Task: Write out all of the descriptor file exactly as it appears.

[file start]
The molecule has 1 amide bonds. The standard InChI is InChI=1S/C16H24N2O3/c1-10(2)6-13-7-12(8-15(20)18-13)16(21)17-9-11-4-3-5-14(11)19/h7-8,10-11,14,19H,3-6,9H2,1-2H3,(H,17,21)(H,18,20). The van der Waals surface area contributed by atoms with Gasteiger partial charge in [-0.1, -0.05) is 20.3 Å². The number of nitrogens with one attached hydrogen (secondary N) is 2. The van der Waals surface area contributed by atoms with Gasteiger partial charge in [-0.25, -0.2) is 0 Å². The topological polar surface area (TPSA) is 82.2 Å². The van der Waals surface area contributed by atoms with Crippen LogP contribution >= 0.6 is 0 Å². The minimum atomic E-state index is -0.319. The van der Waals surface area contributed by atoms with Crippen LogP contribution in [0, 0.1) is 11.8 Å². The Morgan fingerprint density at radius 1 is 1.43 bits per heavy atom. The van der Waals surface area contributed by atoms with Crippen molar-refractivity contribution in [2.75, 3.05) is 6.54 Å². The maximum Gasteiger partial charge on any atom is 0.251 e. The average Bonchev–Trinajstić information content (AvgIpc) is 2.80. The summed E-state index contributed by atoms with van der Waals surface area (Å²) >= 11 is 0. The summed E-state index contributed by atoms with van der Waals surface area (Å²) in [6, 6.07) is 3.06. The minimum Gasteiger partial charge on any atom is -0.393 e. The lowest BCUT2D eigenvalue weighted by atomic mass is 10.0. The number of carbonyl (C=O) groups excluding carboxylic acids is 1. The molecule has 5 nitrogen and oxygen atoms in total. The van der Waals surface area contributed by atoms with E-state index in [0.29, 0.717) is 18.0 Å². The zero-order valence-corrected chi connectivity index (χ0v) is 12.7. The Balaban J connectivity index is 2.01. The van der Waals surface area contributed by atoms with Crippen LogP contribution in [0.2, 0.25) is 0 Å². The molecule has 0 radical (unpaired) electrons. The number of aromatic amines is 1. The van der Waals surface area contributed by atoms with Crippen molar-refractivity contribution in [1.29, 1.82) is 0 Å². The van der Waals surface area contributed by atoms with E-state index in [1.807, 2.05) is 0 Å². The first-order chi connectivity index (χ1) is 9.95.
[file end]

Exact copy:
The molecule has 1 amide bonds. The standard InChI is InChI=1S/C16H24N2O3/c1-10(2)6-13-7-12(8-15(20)18-13)16(21)17-9-11-4-3-5-14(11)19/h7-8,10-11,14,19H,3-6,9H2,1-2H3,(H,17,21)(H,18,20). The van der Waals surface area contributed by atoms with Gasteiger partial charge in [-0.1, -0.05) is 20.3 Å². The number of nitrogens with one attached hydrogen (secondary N) is 2. The van der Waals surface area contributed by atoms with Gasteiger partial charge in [-0.25, -0.2) is 0 Å². The topological polar surface area (TPSA) is 82.2 Å². The van der Waals surface area contributed by atoms with Crippen LogP contribution >= 0.6 is 0 Å². The minimum atomic E-state index is -0.319. The van der Waals surface area contributed by atoms with Crippen LogP contribution in [0, 0.1) is 11.8 Å². The Morgan fingerprint density at radius 1 is 1.43 bits per heavy atom. The van der Waals surface area contributed by atoms with Crippen molar-refractivity contribution in [2.75, 3.05) is 6.54 Å². The maximum Gasteiger partial charge on any atom is 0.251 e. The average Bonchev–Trinajstić information content (AvgIpc) is 2.80. The summed E-state index contributed by atoms with van der Waals surface area (Å²) >= 11 is 0. The summed E-state index contributed by atoms with van der Waals surface area (Å²) in [6, 6.07) is 3.06. The minimum Gasteiger partial charge on any atom is -0.393 e. The lowest BCUT2D eigenvalue weighted by atomic mass is 10.0. The number of carbonyl (C=O) groups excluding carboxylic acids is 1. The molecule has 5 nitrogen and oxygen atoms in total. The van der Waals surface area contributed by atoms with E-state index in [0.29, 0.717) is 18.0 Å². The zero-order valence-corrected chi connectivity index (χ0v) is 12.7. The Balaban J connectivity index is 2.01. The van der Waals surface area contributed by atoms with Crippen LogP contribution in [0.2, 0.25) is 0 Å². The molecule has 0 radical (unpaired) electrons. The number of aromatic amines is 1. The van der Waals surface area contributed by atoms with Crippen molar-refractivity contribution in [1.29, 1.82) is 0 Å². The van der Waals surface area contributed by atoms with E-state index in [1.807, 2.05) is 0 Å². The first-order chi connectivity index (χ1) is 9.95.